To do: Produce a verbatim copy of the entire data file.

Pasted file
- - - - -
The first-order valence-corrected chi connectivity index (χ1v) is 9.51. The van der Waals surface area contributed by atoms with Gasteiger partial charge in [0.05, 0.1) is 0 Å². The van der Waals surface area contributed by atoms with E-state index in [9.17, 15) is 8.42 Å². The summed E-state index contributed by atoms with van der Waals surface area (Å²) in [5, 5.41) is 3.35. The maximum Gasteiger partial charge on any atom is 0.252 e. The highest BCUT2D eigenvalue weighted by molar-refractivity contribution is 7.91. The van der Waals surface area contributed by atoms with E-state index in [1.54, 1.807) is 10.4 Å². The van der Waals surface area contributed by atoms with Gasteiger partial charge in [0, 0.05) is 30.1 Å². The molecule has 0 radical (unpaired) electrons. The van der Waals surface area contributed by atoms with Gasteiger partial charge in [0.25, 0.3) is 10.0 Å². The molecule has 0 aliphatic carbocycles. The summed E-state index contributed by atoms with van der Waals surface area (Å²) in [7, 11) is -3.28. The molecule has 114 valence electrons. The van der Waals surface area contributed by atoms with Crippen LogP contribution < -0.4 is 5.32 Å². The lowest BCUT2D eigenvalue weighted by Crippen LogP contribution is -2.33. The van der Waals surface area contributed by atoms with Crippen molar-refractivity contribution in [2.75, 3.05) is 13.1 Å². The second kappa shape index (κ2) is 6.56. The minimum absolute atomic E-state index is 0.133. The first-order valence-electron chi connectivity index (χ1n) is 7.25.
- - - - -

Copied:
The first-order valence-corrected chi connectivity index (χ1v) is 9.51. The van der Waals surface area contributed by atoms with Gasteiger partial charge in [0.05, 0.1) is 0 Å². The van der Waals surface area contributed by atoms with E-state index in [9.17, 15) is 8.42 Å². The summed E-state index contributed by atoms with van der Waals surface area (Å²) in [5, 5.41) is 3.35. The maximum Gasteiger partial charge on any atom is 0.252 e. The highest BCUT2D eigenvalue weighted by molar-refractivity contribution is 7.91. The van der Waals surface area contributed by atoms with E-state index in [1.54, 1.807) is 10.4 Å². The van der Waals surface area contributed by atoms with Gasteiger partial charge in [0, 0.05) is 30.1 Å². The molecule has 0 radical (unpaired) electrons. The van der Waals surface area contributed by atoms with Gasteiger partial charge in [0.25, 0.3) is 10.0 Å². The molecule has 0 aliphatic carbocycles. The summed E-state index contributed by atoms with van der Waals surface area (Å²) in [7, 11) is -3.28. The molecule has 114 valence electrons. The van der Waals surface area contributed by atoms with Crippen LogP contribution < -0.4 is 5.32 Å². The lowest BCUT2D eigenvalue weighted by Crippen LogP contribution is -2.33. The van der Waals surface area contributed by atoms with Crippen molar-refractivity contribution in [2.75, 3.05) is 13.1 Å². The second kappa shape index (κ2) is 6.56. The minimum absolute atomic E-state index is 0.133. The first-order valence-electron chi connectivity index (χ1n) is 7.25.